Stats — whether box score or advanced — can often align with the game flow and the impact they had on the game. Whether it’s receptions, yards per completion, or tackles recorded, the result of a given play is a great place to start evaluating the impact a player had on the game.
These stats are important and worth monitoring. But the process by which a receiver comes into the reception, the depth and difficulty of a throw, or where a tackle is made are far more predictive than box-score stats — or even advanced stats.
Evaluating the impact a player is having is far more complex than counting up sacks (or defined wins or losses) or having an opinion about how plays “looked.”
To judge a player’s impact, you must consider numerous factors such as consistency, how the opposition plays them, how they are winning, and their ability to adapt to an opposing player. When you consider these kinds of factors against the backdrop of the basic stats, you get a better predictive analysis of what’s to come.
This week down in the Arrowhead Pride Laboratory, we cued up the film on a pair of Kansas City Chiefs: edge rushers: Dee Ford and Justin Houston.
On the surface, Houston had a better game than Ford against the San Francisco 49ers, showcasing his ability against the run and the pass, and getting credit for two sacks — even though one didn’t count because of a defensive holding penalty.
Ford’s box score for the game, however, reads like the same speed-pass rusher that he’s always been. Even in advanced statistics, Houston graded out as elite for his game on Sunday, while Dee Ford graded out as good.
Justin Houston had a huge game for the Chiefs in their win over the 49ers! pic.twitter.com/toLIMYi4pD— Pro Football Focus (@PFF) September 24, 2018
So let’s go beyond this surface analysis, and consider how each player was able to accomplish what they did — rather than just what they accomplished. Down in the Lab, I looked at how the two were winning, how they weren’t winning, how the opposition played them, and what our expectations should be going forward.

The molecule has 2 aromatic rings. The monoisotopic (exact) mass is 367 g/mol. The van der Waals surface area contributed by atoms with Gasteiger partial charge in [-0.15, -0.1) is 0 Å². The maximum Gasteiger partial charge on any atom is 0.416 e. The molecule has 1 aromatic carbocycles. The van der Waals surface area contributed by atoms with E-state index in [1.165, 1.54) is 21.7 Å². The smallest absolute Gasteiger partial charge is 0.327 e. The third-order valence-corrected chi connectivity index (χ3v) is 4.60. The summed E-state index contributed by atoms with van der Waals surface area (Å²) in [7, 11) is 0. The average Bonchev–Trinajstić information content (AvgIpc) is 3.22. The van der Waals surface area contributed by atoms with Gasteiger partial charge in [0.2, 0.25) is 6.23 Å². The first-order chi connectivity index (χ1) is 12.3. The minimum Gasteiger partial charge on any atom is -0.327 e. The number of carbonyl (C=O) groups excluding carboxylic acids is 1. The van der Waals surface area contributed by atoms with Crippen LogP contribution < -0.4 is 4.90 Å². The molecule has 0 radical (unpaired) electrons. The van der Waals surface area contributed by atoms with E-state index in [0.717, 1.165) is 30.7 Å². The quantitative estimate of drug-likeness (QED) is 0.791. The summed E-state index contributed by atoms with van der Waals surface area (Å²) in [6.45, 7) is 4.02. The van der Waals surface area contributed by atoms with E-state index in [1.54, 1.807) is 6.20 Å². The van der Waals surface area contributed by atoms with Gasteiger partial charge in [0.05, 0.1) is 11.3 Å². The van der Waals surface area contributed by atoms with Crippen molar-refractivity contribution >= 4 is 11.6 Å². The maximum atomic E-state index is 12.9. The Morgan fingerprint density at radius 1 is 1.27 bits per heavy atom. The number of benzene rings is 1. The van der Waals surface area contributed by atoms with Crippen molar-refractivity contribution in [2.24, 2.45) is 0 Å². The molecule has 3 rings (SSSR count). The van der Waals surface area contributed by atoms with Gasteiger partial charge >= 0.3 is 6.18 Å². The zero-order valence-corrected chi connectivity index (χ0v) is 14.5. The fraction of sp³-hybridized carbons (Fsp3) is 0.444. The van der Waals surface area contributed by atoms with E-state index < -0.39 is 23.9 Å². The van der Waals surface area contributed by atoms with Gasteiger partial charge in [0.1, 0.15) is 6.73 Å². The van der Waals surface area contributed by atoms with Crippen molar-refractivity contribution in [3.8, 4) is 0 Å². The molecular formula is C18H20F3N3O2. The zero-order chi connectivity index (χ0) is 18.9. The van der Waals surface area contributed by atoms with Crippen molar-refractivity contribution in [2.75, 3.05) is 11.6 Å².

The EDGE rusher film review
Who wins and where
Houston still plays with incredible power and extremely sound technique, and is able to take advantage of any poor pass set. Even against good pass protectors, Houston still wins a half-man relation — that is, he can quickly and easily use his hands to get his his outside arm or shoulder free from the blocker so they can only contact half of his body.
He uses a variety of moves to do this. His go-to move is a stab with his inside hand and then a variation of a club or swipe with his outside hand before ripping through with the inside hand. Against a rookie right tackle on Sunday, Houston was able to consistently get to that half-man relation and threaten the corner — and any time the right tackle didn’t get great depth and stay on balance, Houston was able to take it to him with ease.
A late get off and shallow kick-slide from McGlinchy gave Houston a soft corner off the snap. Houston stabs and swipes but also pulls with his inside hand, a move he's been using the last two years, which lets him fully turn the corner for the strip sack. pic.twitter.com/Vjljlj8idJ— Matt Lane (@ChiefinCarolina) September 25, 2018
On this play, Houston gets to attack a soft corner thanks to the RT getting a late drive off the line and a shallow kick on his set. Houston is able to attack his outside shoulder by stabbing the inside shoulder to keep the RT off balance, swipe the outside arm, and use his inside arm to pull the RT forward — while also propelling himself forward towards the quarterback.
This initial soft corner and fantastic hand usage by Houston led to a very quick sack — above the league average for the weekend — and he had a a few more similar wins. Houston was able to utilize this success on the outside rip and turn it into a successful counter to the inside on one snap, but that was the only variation to his pass rush that worked.
Ford still relies on his freaky explosion and burst off the line of scrimmage to set up most of his rush moves — and when he gets the snap timed well he’s nearly impossible to block.
Ford can even beat good pass sets with his speed off the line, and his new-found ability to sink his hips low to the ground and turn a tight corner. Ford has always had the speed rush, but he’s also come up with a very effective inside counter to punish offensive linemen who try and set deep to wait for his speed rush. He has also regained the ability to transition some of his speed into power like he did at Auburn.